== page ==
The extreme temperatures have scorched North Texas vineyards, forcing wine makers to harvest their grapes early
The extreme temperatures have scorched North Texas vineyards, forcing wine makers to harvest their grapes early.
A grape harvest happens once a year at 3 Vines Vineyard, and this year's harvest came much sooner than expected. 3 Vines Vineyard in Ponder picked grapes Friday before they all turned to raisins.
"Generally, they ripen up about the same time. Normally, the end of August or even the first of September," 3 Vines Vineyard owner Greg Hawkins said.
Greg and his wife Mary own the vineyard and said the grapes will tolerate up to 100 degrees. After that, the vines shut down and take nutrients away from the grapes. Right now, there is a healthy supply of grapes, but it won't last long.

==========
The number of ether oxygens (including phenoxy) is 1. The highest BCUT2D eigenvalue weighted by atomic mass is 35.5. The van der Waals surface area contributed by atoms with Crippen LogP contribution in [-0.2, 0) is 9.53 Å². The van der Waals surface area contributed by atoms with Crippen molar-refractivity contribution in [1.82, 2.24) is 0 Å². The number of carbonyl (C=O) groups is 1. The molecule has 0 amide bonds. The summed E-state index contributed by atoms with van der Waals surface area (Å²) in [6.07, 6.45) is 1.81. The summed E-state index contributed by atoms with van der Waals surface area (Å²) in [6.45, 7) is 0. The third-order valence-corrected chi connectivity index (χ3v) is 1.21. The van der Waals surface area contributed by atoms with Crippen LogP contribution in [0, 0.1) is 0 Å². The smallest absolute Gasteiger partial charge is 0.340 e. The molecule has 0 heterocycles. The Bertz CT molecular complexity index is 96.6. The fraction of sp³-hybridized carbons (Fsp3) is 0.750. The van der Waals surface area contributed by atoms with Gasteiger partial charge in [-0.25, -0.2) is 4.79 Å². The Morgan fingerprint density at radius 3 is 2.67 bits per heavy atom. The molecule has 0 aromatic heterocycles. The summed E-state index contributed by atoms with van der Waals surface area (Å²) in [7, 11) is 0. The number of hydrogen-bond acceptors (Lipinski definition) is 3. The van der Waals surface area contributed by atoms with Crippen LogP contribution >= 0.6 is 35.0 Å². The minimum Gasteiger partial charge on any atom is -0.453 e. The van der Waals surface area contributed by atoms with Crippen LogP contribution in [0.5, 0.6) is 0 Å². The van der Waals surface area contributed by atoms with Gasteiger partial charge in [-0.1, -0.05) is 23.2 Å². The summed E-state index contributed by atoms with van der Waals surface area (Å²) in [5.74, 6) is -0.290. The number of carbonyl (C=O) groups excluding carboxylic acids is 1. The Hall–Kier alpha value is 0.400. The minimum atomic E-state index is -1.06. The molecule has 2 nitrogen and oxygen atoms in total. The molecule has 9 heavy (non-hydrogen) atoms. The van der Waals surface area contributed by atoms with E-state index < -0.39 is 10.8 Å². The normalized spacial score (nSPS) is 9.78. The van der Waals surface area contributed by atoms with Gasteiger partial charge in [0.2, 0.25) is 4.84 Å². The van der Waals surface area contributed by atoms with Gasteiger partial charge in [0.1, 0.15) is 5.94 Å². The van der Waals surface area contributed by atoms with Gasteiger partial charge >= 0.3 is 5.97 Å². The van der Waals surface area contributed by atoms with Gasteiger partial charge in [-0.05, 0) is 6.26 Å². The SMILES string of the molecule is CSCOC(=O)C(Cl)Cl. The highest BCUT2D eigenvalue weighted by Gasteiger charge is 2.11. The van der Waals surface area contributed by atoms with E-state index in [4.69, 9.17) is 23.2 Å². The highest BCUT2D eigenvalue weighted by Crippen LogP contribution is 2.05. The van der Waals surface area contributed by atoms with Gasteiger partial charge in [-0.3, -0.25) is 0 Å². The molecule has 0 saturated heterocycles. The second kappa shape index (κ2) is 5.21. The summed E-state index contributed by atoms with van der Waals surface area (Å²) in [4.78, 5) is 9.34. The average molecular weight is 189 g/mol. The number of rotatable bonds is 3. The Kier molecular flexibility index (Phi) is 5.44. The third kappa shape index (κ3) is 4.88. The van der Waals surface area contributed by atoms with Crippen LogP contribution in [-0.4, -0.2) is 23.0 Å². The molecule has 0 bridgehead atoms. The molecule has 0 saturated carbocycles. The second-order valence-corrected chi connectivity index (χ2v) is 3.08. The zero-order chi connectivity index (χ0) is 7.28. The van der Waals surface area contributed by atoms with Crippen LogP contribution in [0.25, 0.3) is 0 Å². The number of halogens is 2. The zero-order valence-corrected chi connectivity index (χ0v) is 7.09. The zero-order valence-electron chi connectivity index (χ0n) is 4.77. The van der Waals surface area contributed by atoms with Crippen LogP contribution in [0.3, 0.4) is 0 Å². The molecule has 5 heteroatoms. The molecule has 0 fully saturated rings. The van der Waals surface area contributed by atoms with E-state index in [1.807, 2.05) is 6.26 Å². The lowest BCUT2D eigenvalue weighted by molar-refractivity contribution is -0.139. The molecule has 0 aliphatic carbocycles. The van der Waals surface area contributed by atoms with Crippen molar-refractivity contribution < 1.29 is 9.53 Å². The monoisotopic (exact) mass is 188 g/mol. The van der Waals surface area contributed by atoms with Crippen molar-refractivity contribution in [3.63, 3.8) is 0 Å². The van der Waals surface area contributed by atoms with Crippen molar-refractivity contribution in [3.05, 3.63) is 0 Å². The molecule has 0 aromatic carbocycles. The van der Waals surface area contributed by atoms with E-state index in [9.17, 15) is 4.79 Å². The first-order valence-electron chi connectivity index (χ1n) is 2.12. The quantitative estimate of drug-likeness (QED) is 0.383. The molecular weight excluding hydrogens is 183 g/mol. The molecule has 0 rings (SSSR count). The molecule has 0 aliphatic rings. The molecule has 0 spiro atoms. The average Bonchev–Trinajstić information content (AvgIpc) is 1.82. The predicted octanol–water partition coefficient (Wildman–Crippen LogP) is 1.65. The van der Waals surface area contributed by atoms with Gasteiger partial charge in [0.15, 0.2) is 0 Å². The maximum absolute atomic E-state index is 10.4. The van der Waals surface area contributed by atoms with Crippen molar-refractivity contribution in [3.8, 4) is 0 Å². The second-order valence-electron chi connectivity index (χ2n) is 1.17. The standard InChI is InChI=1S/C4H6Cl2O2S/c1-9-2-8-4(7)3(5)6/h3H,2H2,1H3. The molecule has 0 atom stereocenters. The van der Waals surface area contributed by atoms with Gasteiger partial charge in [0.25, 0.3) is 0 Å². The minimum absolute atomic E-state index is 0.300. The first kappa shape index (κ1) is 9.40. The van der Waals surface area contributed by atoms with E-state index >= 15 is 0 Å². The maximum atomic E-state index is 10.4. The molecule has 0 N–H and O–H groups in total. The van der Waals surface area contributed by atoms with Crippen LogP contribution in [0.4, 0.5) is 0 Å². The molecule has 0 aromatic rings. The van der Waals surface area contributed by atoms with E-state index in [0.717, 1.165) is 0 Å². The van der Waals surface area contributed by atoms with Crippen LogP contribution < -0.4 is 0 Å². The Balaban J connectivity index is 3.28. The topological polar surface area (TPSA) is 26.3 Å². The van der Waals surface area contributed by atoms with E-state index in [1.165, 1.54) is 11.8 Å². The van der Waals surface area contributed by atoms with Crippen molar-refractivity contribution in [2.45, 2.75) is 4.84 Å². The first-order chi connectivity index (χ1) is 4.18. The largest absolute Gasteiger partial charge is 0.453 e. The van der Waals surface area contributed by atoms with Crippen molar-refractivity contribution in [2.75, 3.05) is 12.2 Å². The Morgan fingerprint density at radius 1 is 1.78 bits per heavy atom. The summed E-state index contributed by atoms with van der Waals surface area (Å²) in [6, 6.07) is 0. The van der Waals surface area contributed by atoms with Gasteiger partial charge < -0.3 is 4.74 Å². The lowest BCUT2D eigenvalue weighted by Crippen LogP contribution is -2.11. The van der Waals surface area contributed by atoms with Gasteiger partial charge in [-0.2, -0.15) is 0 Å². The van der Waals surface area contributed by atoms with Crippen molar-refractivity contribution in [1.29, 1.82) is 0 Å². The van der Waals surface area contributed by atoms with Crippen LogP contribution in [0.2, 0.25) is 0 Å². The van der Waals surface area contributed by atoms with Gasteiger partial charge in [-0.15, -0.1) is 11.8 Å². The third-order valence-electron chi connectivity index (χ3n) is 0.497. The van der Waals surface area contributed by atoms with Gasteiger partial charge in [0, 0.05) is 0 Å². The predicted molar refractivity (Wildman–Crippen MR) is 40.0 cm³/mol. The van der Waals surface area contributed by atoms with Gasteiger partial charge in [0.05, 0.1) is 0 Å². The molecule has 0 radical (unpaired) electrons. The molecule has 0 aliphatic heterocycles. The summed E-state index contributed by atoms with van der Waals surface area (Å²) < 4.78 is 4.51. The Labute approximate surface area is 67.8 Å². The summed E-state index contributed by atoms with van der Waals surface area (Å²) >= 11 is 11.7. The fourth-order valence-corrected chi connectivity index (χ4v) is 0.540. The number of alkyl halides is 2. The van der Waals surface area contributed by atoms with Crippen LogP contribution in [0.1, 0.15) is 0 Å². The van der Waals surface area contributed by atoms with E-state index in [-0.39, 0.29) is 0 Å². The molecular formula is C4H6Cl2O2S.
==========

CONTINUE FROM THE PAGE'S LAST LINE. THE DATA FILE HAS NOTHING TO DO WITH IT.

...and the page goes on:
"We need to get them off the vines," Greg said.
Part of the vineyard was harvested last week, and the Hawkins said the vines produced half their normal amount. The grapes are also smaller than usual.
"There's lower production and they are just under more stress," Mary said.
They grapes may be smaller, but the Hawkins have worked hard to keep this year's crop hanging on.They monitor the grapes daily, waiting for the sugar level to be just right.
"When it's a 110 degrees, we aren't getting any more sugar out of them."
3 Vines Vineyard will harvest grapes Saturday morning starting at 7am. The vineyard is open to the public, and you pay pay for each pound you pick.